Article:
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GOVERNMENTS RECOGNIZE
STUNNING SCALE
OF CLIMATE IMPACTS

For the first time, governments have accepted the stunning scale of climate change impacts and stated with "high confidence" that recent changes in the world's climate have had "discernible" impacts on physical and biological systems. WWF, the conservation organization believes that they must now take the logical next step and respond by urgently finalizing the Kyoto Protocol and adopting tougher measures to reduce emissions of carbon dioxide, the main global warming gas.

Over a hundred governments represented on the Intergovernmental Panel on Climate Change (IPCC), concluded their meeting in Geneva by accepting a report which states that climate change is already having a "widespread and coherent impact" on the planet, and that it is occurring in all environments and on all continents. Representing humanity's combined knowledge on the impacts of climate change, and based on observations in around 3,000 scientific studies, the 1000-page scientific report puts an end to debate over whether climate change is occurring and finds that the results could be dramatic and far reaching. WWF believes that governments must use the G8 Environment Ministers meeting in 2 weeks time in Trieste, Italy to show that they have taken on board the results of the IPCC's work.

"Governments have accepted that global warming is already happening, it is getting worse and nature is bearing the brunt of it, " said Jennifer Morgan, director of WWF's Climate Change Campaign. "The next step is to finalize the Kyoto Protocol and urgently reduce global warming pollution."

According to the IPCC, firm evidence of change is already visible over 420 different physical and biological systems - from the shrinkage of glaciers on all continents and the decline in Arctic sea-ice to the lengthening of frost-free seasons and the increased frequency of extreme rainfall. Already species of mammals, invertebrates, reptiles, birds, amphibians, and insects are being affected. The report also states with greater confidence than ever before that "expected changes in climate extremes would have major consequences" and includes a table of representative examples.

The report says that coral reefs in most regions could be wiped out within 30-50 years by warming oceans as temperatures reach levels at which coral bleaching becomes an annual event. Three-quarters of the world's largest mangrove forest, the Sundarbans, in India and Bangladesh, could be inundated by a sea-level rise of 45 cm (18 inches) putting the Bengal tiger at risk of extinction. The Cape Floral Kingdom, in South Africa, which is exceptionally rich in species that occur nowhere else, could be wiped out as a result of temperature changes expected this century. Also under threat is the polar ice edge ecosystem that provides habitat for polar bears, walrus, seals and penguins. Other species under threat from climate change are forest birds in Tanzania, the mountain gorilla in Africa, the spectacled bear of the Andes, and the resplendent quetzal in Central America.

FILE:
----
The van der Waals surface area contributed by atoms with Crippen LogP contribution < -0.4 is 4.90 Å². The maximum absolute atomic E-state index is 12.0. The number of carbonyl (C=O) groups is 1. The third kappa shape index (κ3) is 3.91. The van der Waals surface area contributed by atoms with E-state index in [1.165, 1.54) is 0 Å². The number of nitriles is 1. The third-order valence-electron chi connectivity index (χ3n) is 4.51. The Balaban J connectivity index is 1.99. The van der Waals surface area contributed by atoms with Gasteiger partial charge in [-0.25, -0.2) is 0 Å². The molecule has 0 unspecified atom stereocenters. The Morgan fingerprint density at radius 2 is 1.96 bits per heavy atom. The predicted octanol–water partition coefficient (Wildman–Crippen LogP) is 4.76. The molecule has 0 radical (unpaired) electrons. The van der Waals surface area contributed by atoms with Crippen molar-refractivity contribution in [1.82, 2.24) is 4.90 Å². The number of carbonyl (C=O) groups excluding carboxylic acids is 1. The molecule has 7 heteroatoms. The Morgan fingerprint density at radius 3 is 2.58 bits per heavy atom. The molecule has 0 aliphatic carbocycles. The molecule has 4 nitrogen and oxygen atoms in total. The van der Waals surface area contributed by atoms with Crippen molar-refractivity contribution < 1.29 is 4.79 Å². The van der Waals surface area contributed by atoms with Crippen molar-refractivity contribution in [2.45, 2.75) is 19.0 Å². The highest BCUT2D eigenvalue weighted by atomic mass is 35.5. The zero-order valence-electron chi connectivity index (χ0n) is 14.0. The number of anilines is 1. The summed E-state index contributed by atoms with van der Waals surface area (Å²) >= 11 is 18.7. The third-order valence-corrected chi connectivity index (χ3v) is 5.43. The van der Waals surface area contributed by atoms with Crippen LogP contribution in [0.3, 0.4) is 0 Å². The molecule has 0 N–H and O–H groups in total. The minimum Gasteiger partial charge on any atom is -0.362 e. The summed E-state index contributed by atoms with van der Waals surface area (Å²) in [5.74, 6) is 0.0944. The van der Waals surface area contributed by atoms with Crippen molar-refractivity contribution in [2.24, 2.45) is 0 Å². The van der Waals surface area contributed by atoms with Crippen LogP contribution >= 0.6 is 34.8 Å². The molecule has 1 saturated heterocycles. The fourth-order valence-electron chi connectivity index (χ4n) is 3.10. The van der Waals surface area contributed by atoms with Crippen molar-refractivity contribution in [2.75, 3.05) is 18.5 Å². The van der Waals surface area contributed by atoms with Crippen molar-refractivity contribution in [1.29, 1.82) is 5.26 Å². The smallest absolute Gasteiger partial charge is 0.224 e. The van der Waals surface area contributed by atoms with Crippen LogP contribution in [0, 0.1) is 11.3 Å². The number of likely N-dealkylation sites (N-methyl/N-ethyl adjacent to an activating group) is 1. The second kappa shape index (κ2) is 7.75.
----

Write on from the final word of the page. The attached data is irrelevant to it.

The report shows that the worst impacts will hit developing countries, which have the least capacity to adapt. Africa is "highly vulnerable" to climate change affecting water resources, food production, the expansion of deserts and causing more frequent outbreaks of diseases of cholera. The report lists a string of small island states in the Pacific and Indian oceans and the Caribbean, threatened by climate change and where unique cultural and conservation sites have already been destroyed. Glaciers in tropical regions such as the Himalayas are particularly threatened by climate change according to the IPCC. Himalayan glaciers are the major source of water for the rivers Ganges and Indus on which 500 million people, just under one-tenth of the world's population, depend.

Industrialized nations can also expect significant impacts. The United States, Canada and Australia could well see an expansion in diseases such as malaria, tick-borne Lyme disease, Ross River virus and Murray Valley encephalitis respectively. Many regions of the world will experience heat waves that will compound the effects on health in polluted cities. Much of Europe will have to endure increased hazards of floods.

In January, governments accepted an IPCC report on climate science that contained the first internationally-agreed acknowledgement of the human footprint on global climate. The report said, "most of the warming trend over the last 50 years is attributable to human activities."

"Last month's IPCC report on climate science identified the smoking gun," said Jennifer Morgan, "This week we're seeing what's in the firing line. It's time for governments such as the United States to get serious about reducing their carbon dioxide emissions."

Written by: World Wildlife Fund


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